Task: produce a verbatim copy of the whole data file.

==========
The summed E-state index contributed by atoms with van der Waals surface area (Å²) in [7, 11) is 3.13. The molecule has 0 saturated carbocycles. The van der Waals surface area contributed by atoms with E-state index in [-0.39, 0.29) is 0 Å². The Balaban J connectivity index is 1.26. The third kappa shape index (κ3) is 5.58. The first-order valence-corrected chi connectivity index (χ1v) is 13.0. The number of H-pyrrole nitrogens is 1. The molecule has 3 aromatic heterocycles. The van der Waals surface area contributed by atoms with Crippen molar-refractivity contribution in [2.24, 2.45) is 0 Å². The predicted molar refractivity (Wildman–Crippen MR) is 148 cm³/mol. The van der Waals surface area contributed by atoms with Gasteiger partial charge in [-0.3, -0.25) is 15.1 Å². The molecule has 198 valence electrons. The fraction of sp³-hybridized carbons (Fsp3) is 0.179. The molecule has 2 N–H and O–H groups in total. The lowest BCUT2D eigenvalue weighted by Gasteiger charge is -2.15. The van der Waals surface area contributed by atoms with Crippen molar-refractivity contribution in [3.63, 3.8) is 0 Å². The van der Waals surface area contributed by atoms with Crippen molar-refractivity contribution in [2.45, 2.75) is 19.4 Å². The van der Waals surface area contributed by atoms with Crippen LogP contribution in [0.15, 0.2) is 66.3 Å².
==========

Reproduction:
The summed E-state index contributed by atoms with van der Waals surface area (Å²) in [7, 11) is 3.13. The molecule has 0 saturated carbocycles. The van der Waals surface area contributed by atoms with E-state index in [-0.39, 0.29) is 0 Å². The Balaban J connectivity index is 1.26. The third kappa shape index (κ3) is 5.58. The first-order valence-corrected chi connectivity index (χ1v) is 13.0. The number of H-pyrrole nitrogens is 1. The molecule has 3 aromatic heterocycles. The van der Waals surface area contributed by atoms with Crippen molar-refractivity contribution in [2.24, 2.45) is 0 Å². The predicted molar refractivity (Wildman–Crippen MR) is 148 cm³/mol. The van der Waals surface area contributed by atoms with Gasteiger partial charge in [-0.3, -0.25) is 15.1 Å². The molecule has 198 valence electrons. The fraction of sp³-hybridized carbons (Fsp3) is 0.179. The molecule has 2 N–H and O–H groups in total. The lowest BCUT2D eigenvalue weighted by Gasteiger charge is -2.15. The van der Waals surface area contributed by atoms with Crippen molar-refractivity contribution in [3.63, 3.8) is 0 Å². The van der Waals surface area contributed by atoms with Crippen molar-refractivity contribution in [2.45, 2.75) is 19.4 Å². The van der Waals surface area contributed by atoms with Crippen LogP contribution in [0.15, 0.2) is 66.3 Å².